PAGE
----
||Dasyatidae (Stingrays), subfamily: Dasyatinae
||300 cm TL (male/unsexed); max.weight: 300 kg
demersal; depth range 3 - 270 m,
||Western Atlantic: antitropical; from western and southern USA and Brazil to Argentina; including the Gulf of Mexico. Eastern Atlantic populations refer to Bathytoshia lata according to Last et al, 2016 (Ref. 114953).
Diagnosis: Large specimens of Dasyatis centroura are recognizable by their thorny tails, by the large size and wide spacing spacing of their mid-dorsal bucklers, and by the conspicuous tubercles or bucklers on the outer parts of their discs; in smaller specimens the large tubercles have not yet developed on the tail (Ref. 6902). It differs from Dasyatis sabina, D. guttata and Himantura schmardae in the shape of disc; it resembles Dasyatis say and D. americana in shape of disc, but it can be distinguished from D. say by the fact that the tail lacks any trace of a cutaneous fold above, and from D. americana by its much narrower ventral tailfold (Ref. 6902).
Description: A very large stingray; disc rhombic, the anterior margins forming a blunt angle (Ref. 6902, 39859, 81259). Dorsal surface entirely, but irregularly rough, with a mid-dorsal row of large thorny tubercles provided with striate bases and erect cusps; a few similar tubercles scattered over pectoral fins and head (Ref. 81259). Tail whip-like and strongly spinous, with numerous rows of small spines; tail with a short dorsal ridge behind the sting and a poorly developed ventral fold, which is long long, but quite low and not easily seen (Ref. 7251).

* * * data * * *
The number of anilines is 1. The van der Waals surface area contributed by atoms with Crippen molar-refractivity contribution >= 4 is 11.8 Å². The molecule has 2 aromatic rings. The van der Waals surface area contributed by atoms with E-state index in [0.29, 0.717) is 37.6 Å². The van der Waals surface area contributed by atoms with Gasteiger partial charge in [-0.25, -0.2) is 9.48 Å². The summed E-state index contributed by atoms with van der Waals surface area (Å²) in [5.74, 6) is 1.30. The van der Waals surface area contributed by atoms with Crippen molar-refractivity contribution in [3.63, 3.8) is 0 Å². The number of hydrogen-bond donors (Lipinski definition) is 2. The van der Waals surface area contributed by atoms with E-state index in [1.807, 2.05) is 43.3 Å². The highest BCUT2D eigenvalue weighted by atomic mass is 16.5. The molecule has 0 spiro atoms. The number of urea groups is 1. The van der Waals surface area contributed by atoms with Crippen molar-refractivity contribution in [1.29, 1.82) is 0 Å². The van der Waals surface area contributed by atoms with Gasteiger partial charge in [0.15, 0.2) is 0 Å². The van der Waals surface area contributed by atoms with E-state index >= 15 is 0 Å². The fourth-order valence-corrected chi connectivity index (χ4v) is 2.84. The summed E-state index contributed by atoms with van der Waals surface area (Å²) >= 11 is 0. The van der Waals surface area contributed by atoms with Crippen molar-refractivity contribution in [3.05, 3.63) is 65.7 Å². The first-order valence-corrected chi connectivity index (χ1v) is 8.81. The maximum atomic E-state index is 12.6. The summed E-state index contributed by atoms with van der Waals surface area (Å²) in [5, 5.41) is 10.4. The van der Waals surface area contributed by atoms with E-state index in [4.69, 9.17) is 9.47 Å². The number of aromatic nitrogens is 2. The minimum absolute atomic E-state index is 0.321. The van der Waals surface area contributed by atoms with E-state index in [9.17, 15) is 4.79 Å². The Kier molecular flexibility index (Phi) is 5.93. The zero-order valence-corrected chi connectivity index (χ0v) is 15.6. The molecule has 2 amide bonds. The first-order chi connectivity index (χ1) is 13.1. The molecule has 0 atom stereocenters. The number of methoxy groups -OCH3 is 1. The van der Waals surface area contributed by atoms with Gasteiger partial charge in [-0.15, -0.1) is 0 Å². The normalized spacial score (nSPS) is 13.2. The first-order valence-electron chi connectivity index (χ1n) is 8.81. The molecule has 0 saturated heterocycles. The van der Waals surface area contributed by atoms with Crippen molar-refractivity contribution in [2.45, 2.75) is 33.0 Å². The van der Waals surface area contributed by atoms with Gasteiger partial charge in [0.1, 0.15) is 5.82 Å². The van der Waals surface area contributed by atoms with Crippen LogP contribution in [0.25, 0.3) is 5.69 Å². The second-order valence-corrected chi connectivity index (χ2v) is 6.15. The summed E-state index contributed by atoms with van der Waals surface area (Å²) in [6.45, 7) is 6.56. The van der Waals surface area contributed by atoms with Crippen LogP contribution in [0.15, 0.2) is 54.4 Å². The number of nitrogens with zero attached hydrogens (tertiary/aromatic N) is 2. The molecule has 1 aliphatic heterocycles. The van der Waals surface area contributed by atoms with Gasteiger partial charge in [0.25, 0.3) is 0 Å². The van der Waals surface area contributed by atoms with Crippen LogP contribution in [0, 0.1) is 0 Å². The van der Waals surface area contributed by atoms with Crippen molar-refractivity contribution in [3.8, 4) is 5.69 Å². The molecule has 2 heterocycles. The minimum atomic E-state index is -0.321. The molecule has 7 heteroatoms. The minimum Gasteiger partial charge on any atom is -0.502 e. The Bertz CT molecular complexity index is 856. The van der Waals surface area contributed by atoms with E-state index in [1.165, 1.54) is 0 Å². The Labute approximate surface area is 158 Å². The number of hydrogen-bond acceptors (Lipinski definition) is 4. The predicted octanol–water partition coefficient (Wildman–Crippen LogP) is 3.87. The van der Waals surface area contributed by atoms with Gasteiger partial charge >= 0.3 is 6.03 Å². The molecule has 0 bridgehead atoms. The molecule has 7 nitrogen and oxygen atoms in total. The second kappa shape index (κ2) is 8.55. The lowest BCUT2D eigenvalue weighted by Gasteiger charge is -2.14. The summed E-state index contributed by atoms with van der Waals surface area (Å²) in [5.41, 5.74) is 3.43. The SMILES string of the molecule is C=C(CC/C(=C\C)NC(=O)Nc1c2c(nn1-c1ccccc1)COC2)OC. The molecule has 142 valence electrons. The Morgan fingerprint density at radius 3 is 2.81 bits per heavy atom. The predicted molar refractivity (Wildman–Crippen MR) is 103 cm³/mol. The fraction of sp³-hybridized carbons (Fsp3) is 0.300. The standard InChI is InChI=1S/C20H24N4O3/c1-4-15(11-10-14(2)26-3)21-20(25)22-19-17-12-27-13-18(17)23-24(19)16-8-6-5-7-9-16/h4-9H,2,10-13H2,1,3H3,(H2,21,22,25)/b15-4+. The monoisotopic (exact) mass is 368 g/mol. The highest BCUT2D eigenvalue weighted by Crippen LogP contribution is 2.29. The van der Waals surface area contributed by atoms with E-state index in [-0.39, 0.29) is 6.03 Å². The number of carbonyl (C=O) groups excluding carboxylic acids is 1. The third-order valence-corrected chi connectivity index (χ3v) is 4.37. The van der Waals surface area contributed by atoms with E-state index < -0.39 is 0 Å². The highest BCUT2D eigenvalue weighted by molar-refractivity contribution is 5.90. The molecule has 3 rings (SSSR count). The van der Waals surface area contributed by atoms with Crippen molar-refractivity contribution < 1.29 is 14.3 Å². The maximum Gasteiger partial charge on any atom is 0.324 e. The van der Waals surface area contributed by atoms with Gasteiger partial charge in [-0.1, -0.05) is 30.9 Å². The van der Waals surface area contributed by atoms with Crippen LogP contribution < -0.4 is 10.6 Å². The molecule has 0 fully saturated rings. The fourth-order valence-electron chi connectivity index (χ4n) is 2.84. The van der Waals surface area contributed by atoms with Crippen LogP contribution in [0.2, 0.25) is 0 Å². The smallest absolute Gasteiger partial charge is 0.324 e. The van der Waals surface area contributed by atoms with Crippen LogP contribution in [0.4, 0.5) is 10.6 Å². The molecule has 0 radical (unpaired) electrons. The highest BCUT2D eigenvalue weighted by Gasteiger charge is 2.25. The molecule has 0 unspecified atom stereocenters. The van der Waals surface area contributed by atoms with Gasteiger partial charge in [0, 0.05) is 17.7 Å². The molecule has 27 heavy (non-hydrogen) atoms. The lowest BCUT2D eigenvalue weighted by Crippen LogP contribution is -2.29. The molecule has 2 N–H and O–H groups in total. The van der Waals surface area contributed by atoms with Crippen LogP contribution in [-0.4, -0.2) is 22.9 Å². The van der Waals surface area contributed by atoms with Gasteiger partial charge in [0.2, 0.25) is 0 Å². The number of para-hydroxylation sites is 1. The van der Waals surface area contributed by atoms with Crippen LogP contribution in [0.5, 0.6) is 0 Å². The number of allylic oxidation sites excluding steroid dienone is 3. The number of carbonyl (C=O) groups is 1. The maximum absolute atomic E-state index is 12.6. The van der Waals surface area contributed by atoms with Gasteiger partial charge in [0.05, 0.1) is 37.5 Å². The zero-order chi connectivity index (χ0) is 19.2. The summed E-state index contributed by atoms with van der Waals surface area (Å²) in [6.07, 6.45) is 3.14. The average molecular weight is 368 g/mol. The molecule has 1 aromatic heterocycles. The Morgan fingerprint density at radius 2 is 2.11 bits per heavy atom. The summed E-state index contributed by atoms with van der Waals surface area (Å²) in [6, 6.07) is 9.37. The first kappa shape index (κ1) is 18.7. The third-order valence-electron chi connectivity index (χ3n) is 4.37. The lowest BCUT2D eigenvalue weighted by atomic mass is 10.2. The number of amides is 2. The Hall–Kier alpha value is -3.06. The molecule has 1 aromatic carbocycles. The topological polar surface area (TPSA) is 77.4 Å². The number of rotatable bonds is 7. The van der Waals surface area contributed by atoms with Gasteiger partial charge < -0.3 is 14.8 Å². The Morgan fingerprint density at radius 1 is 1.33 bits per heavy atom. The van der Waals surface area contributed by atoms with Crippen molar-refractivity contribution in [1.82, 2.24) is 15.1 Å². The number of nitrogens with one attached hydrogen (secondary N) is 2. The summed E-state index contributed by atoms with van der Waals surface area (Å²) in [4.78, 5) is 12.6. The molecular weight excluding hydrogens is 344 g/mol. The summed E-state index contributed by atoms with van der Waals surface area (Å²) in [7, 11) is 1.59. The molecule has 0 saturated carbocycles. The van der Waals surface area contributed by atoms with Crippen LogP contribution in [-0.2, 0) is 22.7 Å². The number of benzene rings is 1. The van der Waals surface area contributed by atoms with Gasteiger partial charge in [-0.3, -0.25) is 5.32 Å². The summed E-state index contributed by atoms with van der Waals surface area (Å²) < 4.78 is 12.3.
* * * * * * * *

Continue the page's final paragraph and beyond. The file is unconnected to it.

Colouration: Dorsal side dark brown to olivaceous-brown; the lower surface whitish, with or without dark pectoral margins; tail blackish behind the sting (Ref. 6902, 81259).
||Dasyatis centroura is a coastal species (Ref. 81259), found over sandy and muddy bottoms (Ref. 3169). It feeds on bottom-living invertebrates and fishes (Ref. 3169). Ovoviviparous (Ref. 6901). Wings marketed fresh, smoked, dried-salted; used for fishmeal and oil. Harmful to shellfish banks; dangerous to bathers and fishers due to its poisonous spine. May attain well over 100 cm TL. Warm season visitor to coastal waters (Ref. 6902).
|IUCN Red List Status:
Least Concern (LC); Date assessed: 03 March 2007 Ref. (120744)
|Threat to humans:
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